Two-phase galaxy formation: the evolutionary properties of galaxies

Authors

  • M. Cook,

    Corresponding author
    1. Astrophysics Sector, SISSA/ISAS, Via Beirut 2-4, I-34014 Trieste, Italy
    2. INAF, Osservatorio Astronomico di Padova, Vicolo dell' Osservatorio 5, I-35122 Padova, Italy
    Search for more papers by this author
  • E. Barausse,

    1. Astrophysics Sector, SISSA/ISAS, Via Beirut 2-4, I-34014 Trieste, Italy
    2. Centre for Fundamental Physics, University of Maryland, College Park, MD 20742-4111, USA
    Search for more papers by this author
  • C. Evoli,

    1. Astrophysics Sector, SISSA/ISAS, Via Beirut 2-4, I-34014 Trieste, Italy
    Search for more papers by this author
  • A. Lapi,

    1. Astrophysics Sector, SISSA/ISAS, Via Beirut 2-4, I-34014 Trieste, Italy
    2. Department of Physics, Univ. di Roma ‘Tor Vergata’, Via della Ricerca Scientifica 1, I-00133 Rome, Italy
    3. INAF, Osservatorio Astronomico di Trieste, Via G.B. Tiepolo 11, I-34131 Trieste, Italy
    Search for more papers by this author
  • G. L. Granato

    1. INAF, Osservatorio Astronomico di Padova, Vicolo dell' Osservatorio 5, I-35122 Padova, Italy
    2. INAF, Osservatorio Astronomico di Trieste, Via G.B. Tiepolo 11, I-34131 Trieste, Italy
    Search for more papers by this author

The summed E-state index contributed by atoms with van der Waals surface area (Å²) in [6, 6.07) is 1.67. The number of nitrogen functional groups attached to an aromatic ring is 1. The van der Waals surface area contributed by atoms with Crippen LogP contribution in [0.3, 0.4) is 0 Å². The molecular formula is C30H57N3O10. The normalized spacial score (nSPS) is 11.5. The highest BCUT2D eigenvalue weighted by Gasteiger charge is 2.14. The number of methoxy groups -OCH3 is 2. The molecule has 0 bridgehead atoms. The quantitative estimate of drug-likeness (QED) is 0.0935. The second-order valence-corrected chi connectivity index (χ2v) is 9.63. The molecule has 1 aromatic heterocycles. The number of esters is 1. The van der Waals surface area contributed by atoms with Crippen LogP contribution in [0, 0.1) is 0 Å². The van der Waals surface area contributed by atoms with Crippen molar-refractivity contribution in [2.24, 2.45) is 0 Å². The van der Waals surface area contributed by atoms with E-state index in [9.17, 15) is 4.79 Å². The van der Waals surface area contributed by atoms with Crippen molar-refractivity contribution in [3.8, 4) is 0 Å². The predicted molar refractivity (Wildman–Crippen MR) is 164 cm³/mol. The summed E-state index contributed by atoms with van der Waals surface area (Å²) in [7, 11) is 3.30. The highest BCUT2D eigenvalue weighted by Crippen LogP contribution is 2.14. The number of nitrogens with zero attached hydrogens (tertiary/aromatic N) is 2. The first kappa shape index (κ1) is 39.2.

E-mail: cook@sissa.it

ABSTRACT

We use our model for the formation and evolution of galaxies within a two-phase galaxy formation scenario, showing that the high-redshift domain typically supports the growth of spheroidal systems, whereas at low redshifts the predominant baryonic growth mechanism is quiescent and may therefore support the growth of a disc structure. Under this framework, we investigate the evolving galaxy population by comparing key observations at both low and high redshifts, finding generally good agreement. By analysing the evolutionary properties of this model, we are able to recreate several features of the evolving galaxy population with redshift, naturally reproducing number counts of massive star-forming galaxies at high redshifts, along with the galaxy scaling relations, star formation rate density and evolution of the stellar mass function. Building upon these encouraging agreements, we make model predictions that can be tested by future observations. In particular, we present the expected evolution to z= 2 of the supermassive black hole mass function, and we show that the gas fraction in galaxies should decrease with increasing redshift in a mass, with more and more evolution going to higher and higher masses. Also, the characteristic transition mass from a disc to bulge-dominated system should decrease with increasing redshift.

Ancillary